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Young Tampa sisters describe horror of fatal machete attack on mother

Georgia Fonseca, younger daughter of Danitza Fonseca, testifies Tuesday in Judge William Fuente’s Tampa courtroom. She said she wanted to defend her mother, but had only a broom.


Georgia Fonseca, younger daughter of Danitza Fonseca, testifies Tuesday in Judge William Fuente’s Tampa courtroom. She said she wanted to defend her mother, but had only a broom.

TAMPA — In a murder trial so gruesome that a male juror fainted in his chair, two teenage sisters described how they saw their mother hacked to death by her boyfriend and how one of the girls sought to save her with a broom.

A day of testimony Tuesday began with the older sister weeping quietly as jurors heard a hysterical 911 call she made, and it ended with the younger sister sobbing as she was shown the 2-foot machete used to kill her mother.

Alexander Cote Ferrer, 40, charged with second-degree murder, is accused of fatally slashing his longtime girlfriend, Danitza Fonseca, 50, in their Tampa bedroom on Aug. 8, 2010. He was assisted throughout the first day of trial by a Spanish translator, although both girls testified that he speaks English. He showed no reaction to them.

Fonseca's daughter Jennifer, 18 at the time of the attack, went first Tuesday. She testified that she, her boyfriend and her 16-year-old sister Georgia were cooking dinner when they heard screams from their mother's bedroom. They had to break down her locked door.

Jennifer testified that she found her mother on her hands and knees beside the bed, covered with blood. Cote Ferrer, the teenager said, stood over her mother with his machete raised, then slashed her again.

She said Cote Ferrer told them, "You better run, or you're next."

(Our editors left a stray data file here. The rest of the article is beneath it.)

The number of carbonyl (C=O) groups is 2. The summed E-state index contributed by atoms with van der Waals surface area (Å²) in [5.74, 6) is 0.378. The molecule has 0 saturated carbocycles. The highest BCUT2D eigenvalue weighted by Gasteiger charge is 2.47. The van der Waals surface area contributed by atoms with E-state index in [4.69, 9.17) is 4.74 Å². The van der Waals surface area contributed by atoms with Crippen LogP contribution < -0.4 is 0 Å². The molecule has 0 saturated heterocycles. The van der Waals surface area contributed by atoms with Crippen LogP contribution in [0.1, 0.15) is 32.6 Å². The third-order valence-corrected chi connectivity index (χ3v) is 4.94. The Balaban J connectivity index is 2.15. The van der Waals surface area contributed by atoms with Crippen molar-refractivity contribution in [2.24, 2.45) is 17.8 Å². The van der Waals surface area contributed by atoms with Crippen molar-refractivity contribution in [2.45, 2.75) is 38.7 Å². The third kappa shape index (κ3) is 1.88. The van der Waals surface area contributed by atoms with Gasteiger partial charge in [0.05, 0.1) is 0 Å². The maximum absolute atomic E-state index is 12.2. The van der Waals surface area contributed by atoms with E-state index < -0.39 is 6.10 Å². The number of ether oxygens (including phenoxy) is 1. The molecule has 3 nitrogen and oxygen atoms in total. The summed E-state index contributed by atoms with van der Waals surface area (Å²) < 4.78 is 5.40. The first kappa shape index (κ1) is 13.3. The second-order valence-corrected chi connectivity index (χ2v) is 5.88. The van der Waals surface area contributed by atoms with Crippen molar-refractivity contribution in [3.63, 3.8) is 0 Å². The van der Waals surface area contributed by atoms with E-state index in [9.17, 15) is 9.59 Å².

Then jurors heard her 911 call to police from outside the house. "He has a machete!" she screamed. "Hurry! There's blood everywhere!"

Her younger sister Georgia could be heard yelling, "We got to go back!" Jennifer begged her, "Please don't go back!"

During her own testimony late in the afternoon, Georgia Fonseca told jurors that Cote Ferrer smirked at them when they broke into the room. She said she searched for a weapon to defend her mother, but all she could find was a kitchen broom.

She said Cote Ferrer then came out of the bedroom, moving toward them, machete in his hand. The three youths fled the house.

He followed them into the yard, she said, then returned to the house.

Hillsborough County Medical Examiner Vernard Adams testified that their mother, Danitza Fonseca, bled to death from 22 slash wounds. The blows, he said, were hard enough to fracture her skull and cut bone. She also suffered two punctures on her chest that prosecutors say were caused by a barbecue fork with prongs bent at a 90-degree angle.

As Adams testified, Assistant State Attorney Stephen Udagawa showed the jurors graphic color photos of the wounds.

Six jurors and two alternates craned to look. One suddenly slumped his chair, head rolled back.

"He's fainted," the medical examiner said.

Adams rushed into the jury box, put the juror's head in his lap and gave him water to sip as regained consciousness.

Hillsborough County Circuit Judge William Fuente released the juror, and the trial continued with the remaining six jurors and one alternate.

Further testimony included a Tampa police account of a confession of sorts that Cote Ferrer made after his arrest:

"I f------ offed somebody," he reportedly said.

Cote Ferrer's public defender, Rocky Brancato, told the jury the case wasn't about who did it, it was about Cote Ferrer's state of mind at the time of the killing. He said Cote Ferrer's state of mind did not meet the standard for a second-degree murder conviction. He said the defendant had not shown hatred, spite or intent.

The defense will present its case today.

John Barry can be reached at or (813) 226-3383.

Young Tampa sisters describe horror of fatal machete attack on mother 08/30/11 [Last modified: Tuesday, August 30, 2011 10:28pm]
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